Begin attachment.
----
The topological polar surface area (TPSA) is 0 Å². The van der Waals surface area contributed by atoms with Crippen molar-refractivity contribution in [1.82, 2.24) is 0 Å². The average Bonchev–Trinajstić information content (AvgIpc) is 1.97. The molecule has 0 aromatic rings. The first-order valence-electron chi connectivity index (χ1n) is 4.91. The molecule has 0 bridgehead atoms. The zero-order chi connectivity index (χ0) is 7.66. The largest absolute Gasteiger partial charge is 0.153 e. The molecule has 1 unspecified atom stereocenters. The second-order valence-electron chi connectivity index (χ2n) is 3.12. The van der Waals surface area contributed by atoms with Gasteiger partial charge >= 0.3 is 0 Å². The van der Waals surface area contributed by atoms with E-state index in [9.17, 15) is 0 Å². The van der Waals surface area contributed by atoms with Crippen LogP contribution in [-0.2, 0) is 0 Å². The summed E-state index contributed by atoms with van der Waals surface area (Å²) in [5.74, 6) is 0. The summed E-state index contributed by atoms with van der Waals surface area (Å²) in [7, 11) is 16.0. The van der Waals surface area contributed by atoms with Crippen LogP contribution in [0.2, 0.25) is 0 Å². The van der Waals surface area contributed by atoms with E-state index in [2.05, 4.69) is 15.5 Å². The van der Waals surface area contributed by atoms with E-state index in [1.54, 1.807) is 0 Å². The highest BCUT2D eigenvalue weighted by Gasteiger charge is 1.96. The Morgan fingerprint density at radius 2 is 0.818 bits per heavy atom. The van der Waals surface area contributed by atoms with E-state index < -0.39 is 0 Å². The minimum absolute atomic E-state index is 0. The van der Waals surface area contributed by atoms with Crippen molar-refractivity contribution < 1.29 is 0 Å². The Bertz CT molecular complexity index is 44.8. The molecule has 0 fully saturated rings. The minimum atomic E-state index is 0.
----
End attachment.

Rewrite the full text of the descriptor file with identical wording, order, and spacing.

The topological polar surface area (TPSA) is 0 Å². The van der Waals surface area contributed by atoms with Crippen molar-refractivity contribution in [1.82, 2.24) is 0 Å². The average Bonchev–Trinajstić information content (AvgIpc) is 1.97. The molecule has 0 aromatic rings. The first-order valence-electron chi connectivity index (χ1n) is 4.91. The molecule has 0 bridgehead atoms. The zero-order chi connectivity index (χ0) is 7.66. The largest absolute Gasteiger partial charge is 0.153 e. The molecule has 1 unspecified atom stereocenters. The second-order valence-electron chi connectivity index (χ2n) is 3.12. The van der Waals surface area contributed by atoms with Gasteiger partial charge >= 0.3 is 0 Å². The van der Waals surface area contributed by atoms with E-state index in [9.17, 15) is 0 Å². The van der Waals surface area contributed by atoms with Crippen LogP contribution in [-0.2, 0) is 0 Å². The summed E-state index contributed by atoms with van der Waals surface area (Å²) in [5.74, 6) is 0. The summed E-state index contributed by atoms with van der Waals surface area (Å²) in [7, 11) is 16.0. The van der Waals surface area contributed by atoms with Crippen LogP contribution in [0.2, 0.25) is 0 Å². The van der Waals surface area contributed by atoms with E-state index in [2.05, 4.69) is 15.5 Å². The van der Waals surface area contributed by atoms with E-state index in [1.54, 1.807) is 0 Å². The highest BCUT2D eigenvalue weighted by Gasteiger charge is 1.96. The Morgan fingerprint density at radius 2 is 0.818 bits per heavy atom. The van der Waals surface area contributed by atoms with E-state index < -0.39 is 0 Å². The minimum absolute atomic E-state index is 0. The van der Waals surface area contributed by atoms with Crippen molar-refractivity contribution < 1.29 is 0 Å². The Bertz CT molecular complexity index is 44.8. The molecule has 0 fully saturated rings. The minimum atomic E-state index is 0.